A decade later, in April 1963 — exactly ten years before Cooper’s debut into history, an article published in the News Journal, a newspaper out of Mansfield, Ohio, blared the headline, “You’ll Be Able to Carry Phone in Pocket in Future.”

The world was waiting for its development. Cooper filled that void first, disregarding market analysts who predicted little enthusiasm for the product.

Boy, were they wrong. A Pew research survey from 2021 shows that 91 percent of the world’s adult population, or 7.3 billion people, owns a cell phone. In the United States, the number stands at 97 percent. The cell phone, and its child, the smartphone, is one of the most widely used and sold pieces of consumer technology. Nearly 1.8 billion phones are sold each year, mostly in China, India and the United States.

“I don’t think there’s any other invention that has affected every single person in the world in such a short period of time,” Cooper says. “Even for those few people in the world who don’t have cell phones, their lives are being improved because the cell phone exists. Even in Africa, millions of people moved out of severe poverty largely because the cell phone was there, which improved commerce and people’s lives.”

Cooper’s prototype took ten years to hit the shelves. When it finally did, in 1983, Motorola became the dominant leader in the industry for the next 15 years. They were then overtaken by the Finland-based Nokia, until 2012 when Samsung surpassed it and never let go of its leadership position.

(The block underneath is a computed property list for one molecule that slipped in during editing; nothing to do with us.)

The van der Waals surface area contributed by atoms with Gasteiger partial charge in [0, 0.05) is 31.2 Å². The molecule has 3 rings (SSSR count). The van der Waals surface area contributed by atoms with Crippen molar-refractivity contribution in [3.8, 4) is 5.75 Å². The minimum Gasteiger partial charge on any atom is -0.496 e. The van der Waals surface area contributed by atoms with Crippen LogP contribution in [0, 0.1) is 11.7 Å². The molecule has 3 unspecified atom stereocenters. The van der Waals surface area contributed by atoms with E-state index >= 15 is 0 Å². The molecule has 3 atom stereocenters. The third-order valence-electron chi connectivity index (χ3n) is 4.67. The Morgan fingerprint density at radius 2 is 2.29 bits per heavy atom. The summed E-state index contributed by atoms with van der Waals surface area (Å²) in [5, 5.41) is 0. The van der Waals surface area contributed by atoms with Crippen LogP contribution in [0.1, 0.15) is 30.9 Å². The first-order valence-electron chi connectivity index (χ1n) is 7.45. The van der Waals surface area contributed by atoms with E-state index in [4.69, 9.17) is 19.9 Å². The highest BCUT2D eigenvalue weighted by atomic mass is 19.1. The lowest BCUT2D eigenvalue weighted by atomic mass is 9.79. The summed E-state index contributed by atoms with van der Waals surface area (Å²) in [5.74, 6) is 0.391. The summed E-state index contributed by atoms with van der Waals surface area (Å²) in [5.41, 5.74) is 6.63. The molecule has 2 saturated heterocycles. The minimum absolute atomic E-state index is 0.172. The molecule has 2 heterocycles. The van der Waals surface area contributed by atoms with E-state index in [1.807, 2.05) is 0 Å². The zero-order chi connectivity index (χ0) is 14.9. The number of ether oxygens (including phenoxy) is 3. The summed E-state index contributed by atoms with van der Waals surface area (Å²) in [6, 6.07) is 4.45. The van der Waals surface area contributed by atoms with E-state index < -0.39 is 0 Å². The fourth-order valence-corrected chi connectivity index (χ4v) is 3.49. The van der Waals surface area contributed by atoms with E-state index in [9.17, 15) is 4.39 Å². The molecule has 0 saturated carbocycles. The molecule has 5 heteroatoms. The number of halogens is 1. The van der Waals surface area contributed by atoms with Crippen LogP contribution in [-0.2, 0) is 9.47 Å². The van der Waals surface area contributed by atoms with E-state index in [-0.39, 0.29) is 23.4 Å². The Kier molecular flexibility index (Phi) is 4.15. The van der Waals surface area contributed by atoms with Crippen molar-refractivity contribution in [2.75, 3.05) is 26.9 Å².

The dependence on Cooper’s creation has its downside, too. A reviews.org survey of over 1,000 Americans this year found that 57 percent are “addicted” to their phones, checking it on average 144 times a day, beginning within ten minutes of awaking. About 75 percent see messages within five minutes of receiving them, spend four and a half hours on their phones, and feel uneasy leaving it at home. Half do not recall going 24 hours without their phone. The number of Americans who reported checking their phone as soon as they wake up went up ten percent in 2023 from the year before, and 82 percent said they would not evacuate their home in the event of a fire without taking their phone.

Of course, Cooper never predicted digital smartphone technology when he created his prototype — he just wanted people to be accessible and be able to talk to each other from wherever they happened to be. As the person who started this revolution, Cooper takes a nuanced view of the smartphone dilemma.

“Every invention has both positive and negative aspects,” he said. “As you can probably tell, I’m an optimist by nature, and I think things are getting better for human beings everywhere. I know there’s a lot of misery in the world, there’s a lot of unhappiness, but things are better now than they have been in the past and I think it’s going to keep getting better. In that context, the ability for us to communicate and work together is a very important factor.